Autosomal recessive spastic ataxia of Charlevoix-Saguenay

Authors


Yoshihisa Takiyama, md, Department of Neurology, Jichi Medical School, Tochigi 329-0498, Japan. Email: ytakiya@jichi.ac.jp

Abstract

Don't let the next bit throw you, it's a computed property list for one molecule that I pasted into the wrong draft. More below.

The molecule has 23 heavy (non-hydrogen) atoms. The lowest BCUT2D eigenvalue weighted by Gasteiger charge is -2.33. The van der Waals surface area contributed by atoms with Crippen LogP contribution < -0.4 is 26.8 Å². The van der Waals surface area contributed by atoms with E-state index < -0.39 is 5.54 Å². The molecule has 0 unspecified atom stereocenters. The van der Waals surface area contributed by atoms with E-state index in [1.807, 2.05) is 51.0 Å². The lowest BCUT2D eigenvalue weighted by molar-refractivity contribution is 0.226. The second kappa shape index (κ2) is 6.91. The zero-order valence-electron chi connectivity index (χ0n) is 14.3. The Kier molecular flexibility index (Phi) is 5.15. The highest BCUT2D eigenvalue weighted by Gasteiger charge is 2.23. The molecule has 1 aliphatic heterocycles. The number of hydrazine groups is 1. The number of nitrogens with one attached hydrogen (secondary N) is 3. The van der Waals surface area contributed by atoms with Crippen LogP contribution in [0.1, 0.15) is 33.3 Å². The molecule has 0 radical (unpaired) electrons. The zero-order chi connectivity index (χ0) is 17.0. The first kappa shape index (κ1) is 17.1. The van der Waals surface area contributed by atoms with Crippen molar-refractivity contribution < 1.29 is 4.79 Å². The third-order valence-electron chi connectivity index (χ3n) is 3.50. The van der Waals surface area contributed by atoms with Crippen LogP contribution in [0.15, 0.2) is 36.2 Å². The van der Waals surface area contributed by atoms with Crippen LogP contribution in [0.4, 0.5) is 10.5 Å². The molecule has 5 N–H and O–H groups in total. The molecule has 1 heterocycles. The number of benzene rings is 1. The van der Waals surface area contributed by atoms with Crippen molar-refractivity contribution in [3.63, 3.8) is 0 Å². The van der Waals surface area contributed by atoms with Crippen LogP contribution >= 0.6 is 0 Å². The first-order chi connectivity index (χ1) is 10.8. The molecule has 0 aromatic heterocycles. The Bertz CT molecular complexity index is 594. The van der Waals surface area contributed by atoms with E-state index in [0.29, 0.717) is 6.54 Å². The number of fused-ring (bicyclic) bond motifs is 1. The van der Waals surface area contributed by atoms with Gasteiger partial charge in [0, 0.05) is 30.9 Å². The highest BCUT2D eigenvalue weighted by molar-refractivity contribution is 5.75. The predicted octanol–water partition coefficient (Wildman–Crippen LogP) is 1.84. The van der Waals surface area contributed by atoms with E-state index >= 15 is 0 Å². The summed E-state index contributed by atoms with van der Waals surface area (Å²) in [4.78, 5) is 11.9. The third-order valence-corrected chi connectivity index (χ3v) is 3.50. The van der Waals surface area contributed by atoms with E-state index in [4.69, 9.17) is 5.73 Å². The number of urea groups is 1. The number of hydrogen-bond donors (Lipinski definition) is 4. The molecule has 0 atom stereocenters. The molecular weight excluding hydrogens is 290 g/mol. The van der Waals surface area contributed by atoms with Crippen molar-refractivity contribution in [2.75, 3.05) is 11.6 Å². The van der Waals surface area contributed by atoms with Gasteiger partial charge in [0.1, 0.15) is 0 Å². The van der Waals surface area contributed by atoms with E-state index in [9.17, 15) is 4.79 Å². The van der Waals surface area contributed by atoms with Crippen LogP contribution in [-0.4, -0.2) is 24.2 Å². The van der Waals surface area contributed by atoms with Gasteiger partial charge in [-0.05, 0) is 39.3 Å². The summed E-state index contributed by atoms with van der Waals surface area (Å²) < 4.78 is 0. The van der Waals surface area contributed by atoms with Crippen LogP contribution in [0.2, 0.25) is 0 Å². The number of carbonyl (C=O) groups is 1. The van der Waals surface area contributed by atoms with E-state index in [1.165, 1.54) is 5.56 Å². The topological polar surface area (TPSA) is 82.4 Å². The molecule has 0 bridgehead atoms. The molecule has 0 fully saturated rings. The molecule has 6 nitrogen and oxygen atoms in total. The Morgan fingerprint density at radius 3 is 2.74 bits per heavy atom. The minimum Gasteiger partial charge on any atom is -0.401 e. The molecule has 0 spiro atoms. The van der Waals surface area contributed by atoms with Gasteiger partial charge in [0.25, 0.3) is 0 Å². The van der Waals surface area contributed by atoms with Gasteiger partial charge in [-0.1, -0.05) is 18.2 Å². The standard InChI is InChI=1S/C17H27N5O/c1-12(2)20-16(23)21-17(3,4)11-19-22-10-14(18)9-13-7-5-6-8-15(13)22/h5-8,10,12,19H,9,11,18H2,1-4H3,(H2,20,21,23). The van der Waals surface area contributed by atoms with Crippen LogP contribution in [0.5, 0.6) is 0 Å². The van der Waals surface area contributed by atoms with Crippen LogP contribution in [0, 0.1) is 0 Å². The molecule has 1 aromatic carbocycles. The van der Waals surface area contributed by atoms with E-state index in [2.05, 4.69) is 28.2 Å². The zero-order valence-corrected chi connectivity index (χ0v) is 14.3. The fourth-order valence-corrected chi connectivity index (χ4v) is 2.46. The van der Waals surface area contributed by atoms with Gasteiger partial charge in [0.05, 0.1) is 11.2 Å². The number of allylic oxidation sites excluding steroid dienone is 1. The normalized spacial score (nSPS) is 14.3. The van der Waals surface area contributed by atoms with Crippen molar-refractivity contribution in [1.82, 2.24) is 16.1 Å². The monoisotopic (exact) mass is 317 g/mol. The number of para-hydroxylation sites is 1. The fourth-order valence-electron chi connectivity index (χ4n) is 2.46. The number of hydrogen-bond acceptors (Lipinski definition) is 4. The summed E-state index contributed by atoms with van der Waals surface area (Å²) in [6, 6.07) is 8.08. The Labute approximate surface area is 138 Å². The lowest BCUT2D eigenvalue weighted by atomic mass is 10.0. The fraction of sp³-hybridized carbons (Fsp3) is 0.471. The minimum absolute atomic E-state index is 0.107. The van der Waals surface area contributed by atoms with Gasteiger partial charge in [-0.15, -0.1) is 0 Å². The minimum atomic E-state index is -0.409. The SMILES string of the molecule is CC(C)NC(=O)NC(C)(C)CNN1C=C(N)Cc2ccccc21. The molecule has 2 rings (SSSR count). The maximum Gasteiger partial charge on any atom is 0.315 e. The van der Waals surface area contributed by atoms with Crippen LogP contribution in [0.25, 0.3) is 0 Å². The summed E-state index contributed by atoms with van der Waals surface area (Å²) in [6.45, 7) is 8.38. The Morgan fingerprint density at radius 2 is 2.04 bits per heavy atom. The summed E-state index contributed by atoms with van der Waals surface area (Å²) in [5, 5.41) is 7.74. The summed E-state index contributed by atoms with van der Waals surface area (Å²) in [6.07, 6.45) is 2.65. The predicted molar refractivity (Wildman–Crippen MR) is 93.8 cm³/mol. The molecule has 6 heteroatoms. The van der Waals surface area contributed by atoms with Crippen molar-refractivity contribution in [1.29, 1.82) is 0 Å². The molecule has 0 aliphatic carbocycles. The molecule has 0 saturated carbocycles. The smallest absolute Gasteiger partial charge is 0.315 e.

Autosomal recessive spastic ataxia of Charlevoix-Saguenay (ARSACS) was originally found among the inhabitants of the Charlevoix-Saguenay region of Quebec, Canada. This disease is characterized by early-onset ataxia, spasticity, peripheral neuropathy, finger and foot deformities, and hypermyelination of the retinal nerve fibers. The mentality of the patients is usually intact. The principal neuropathology comprises atrophy of the upper vermis and the loss of Purkinje cells in the cerebellum. Although the lateral corticospinal tracts are degenerated, the precentral gyrus, dentate nucleus, and inferior olivary nucleus are intact. Recently, the gene responsible for ARSACS was determined to encode the sacsin protein in the Quebec patients. In 2004, we first reported a Japanese family with a SACS mutation. So far, we have identified the SACS mutations in a total of five Japanese families with ARSACS and analyzed the clinical features of eight patients. Interestingly, we found some atypical clinical features in the Japanese patients: a slightly later onset than that of the Quebec patients, an absence of myelinated retinal fibers, intellectual impairment, and a lack of spasticity. To date, there have been descriptions of non-Quebec patients with SACS mutations in Japan, Italy, Tunisia, and Turkey. Hereafter, as more SACS mutations are identified, the clinical spectrum of the “sacsinopathies” could expand.

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